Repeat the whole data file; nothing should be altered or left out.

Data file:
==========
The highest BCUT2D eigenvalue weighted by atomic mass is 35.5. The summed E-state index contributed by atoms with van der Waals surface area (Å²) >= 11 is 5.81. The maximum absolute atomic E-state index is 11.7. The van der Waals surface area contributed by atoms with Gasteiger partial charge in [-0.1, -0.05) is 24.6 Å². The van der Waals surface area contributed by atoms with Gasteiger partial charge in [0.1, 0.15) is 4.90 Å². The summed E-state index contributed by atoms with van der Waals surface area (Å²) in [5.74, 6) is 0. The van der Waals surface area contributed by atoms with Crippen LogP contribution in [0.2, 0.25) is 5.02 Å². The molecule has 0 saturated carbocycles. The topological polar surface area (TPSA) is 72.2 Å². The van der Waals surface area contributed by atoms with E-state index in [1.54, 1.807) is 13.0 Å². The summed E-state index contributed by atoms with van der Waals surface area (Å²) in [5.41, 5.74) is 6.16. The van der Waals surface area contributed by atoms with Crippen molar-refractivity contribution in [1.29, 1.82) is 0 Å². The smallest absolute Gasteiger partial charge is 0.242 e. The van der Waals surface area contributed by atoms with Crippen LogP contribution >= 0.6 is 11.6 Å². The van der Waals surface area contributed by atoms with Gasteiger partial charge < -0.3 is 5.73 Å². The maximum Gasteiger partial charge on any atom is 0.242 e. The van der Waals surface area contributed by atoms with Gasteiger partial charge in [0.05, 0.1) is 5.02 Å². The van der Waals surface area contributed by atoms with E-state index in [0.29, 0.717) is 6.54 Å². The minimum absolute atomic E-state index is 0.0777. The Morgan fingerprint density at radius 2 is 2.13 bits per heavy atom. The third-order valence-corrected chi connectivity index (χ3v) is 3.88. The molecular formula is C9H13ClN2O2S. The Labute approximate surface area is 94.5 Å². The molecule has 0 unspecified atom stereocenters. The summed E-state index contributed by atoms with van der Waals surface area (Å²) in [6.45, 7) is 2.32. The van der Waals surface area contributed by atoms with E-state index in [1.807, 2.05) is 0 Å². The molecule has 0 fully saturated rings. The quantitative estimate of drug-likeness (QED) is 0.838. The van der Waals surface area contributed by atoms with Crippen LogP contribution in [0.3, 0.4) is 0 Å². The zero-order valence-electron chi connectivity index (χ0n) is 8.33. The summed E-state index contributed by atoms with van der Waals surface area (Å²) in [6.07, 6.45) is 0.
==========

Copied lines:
The highest BCUT2D eigenvalue weighted by atomic mass is 35.5. The summed E-state index contributed by atoms with van der Waals surface area (Å²) >= 11 is 5.81. The maximum absolute atomic E-state index is 11.7. The van der Waals surface area contributed by atoms with Gasteiger partial charge in [-0.1, -0.05) is 24.6 Å². The van der Waals surface area contributed by atoms with Gasteiger partial charge in [0.1, 0.15) is 4.90 Å². The summed E-state index contributed by atoms with van der Waals surface area (Å²) in [5.74, 6) is 0. The van der Waals surface area contributed by atoms with Crippen LogP contribution in [0.2, 0.25) is 5.02 Å². The molecule has 0 saturated carbocycles. The topological polar surface area (TPSA) is 72.2 Å². The van der Waals surface area contributed by atoms with E-state index in [1.54, 1.807) is 13.0 Å². The summed E-state index contributed by atoms with van der Waals surface area (Å²) in [5.41, 5.74) is 6.16. The van der Waals surface area contributed by atoms with Crippen molar-refractivity contribution in [1.29, 1.82) is 0 Å². The smallest absolute Gasteiger partial charge is 0.242 e. The van der Waals surface area contributed by atoms with Crippen LogP contribution >= 0.6 is 11.6 Å². The van der Waals surface area contributed by atoms with Gasteiger partial charge < -0.3 is 5.73 Å². The maximum Gasteiger partial charge on any atom is 0.242 e. The van der Waals surface area contributed by atoms with Gasteiger partial charge in [0.05, 0.1) is 5.02 Å². The van der Waals surface area contributed by atoms with E-state index in [0.29, 0.717) is 6.54 Å². The minimum absolute atomic E-state index is 0.0777. The Morgan fingerprint density at radius 2 is 2.13 bits per heavy atom. The third-order valence-corrected chi connectivity index (χ3v) is 3.88. The molecular formula is C9H13ClN2O2S. The Labute approximate surface area is 94.5 Å². The molecule has 0 unspecified atom stereocenters. The summed E-state index contributed by atoms with van der Waals surface area (Å²) in [6.45, 7) is 2.32. The van der Waals surface area contributed by atoms with E-state index in [1.807, 2.05) is 0 Å². The molecule has 0 fully saturated rings. The quantitative estimate of drug-likeness (QED) is 0.838. The van der Waals surface area contributed by atoms with Crippen LogP contribution in [0.3, 0.4) is 0 Å². The zero-order valence-electron chi connectivity index (χ0n) is 8.33. The summed E-state index contributed by atoms with van der Waals surface area (Å²) in [6.07, 6.45) is 0.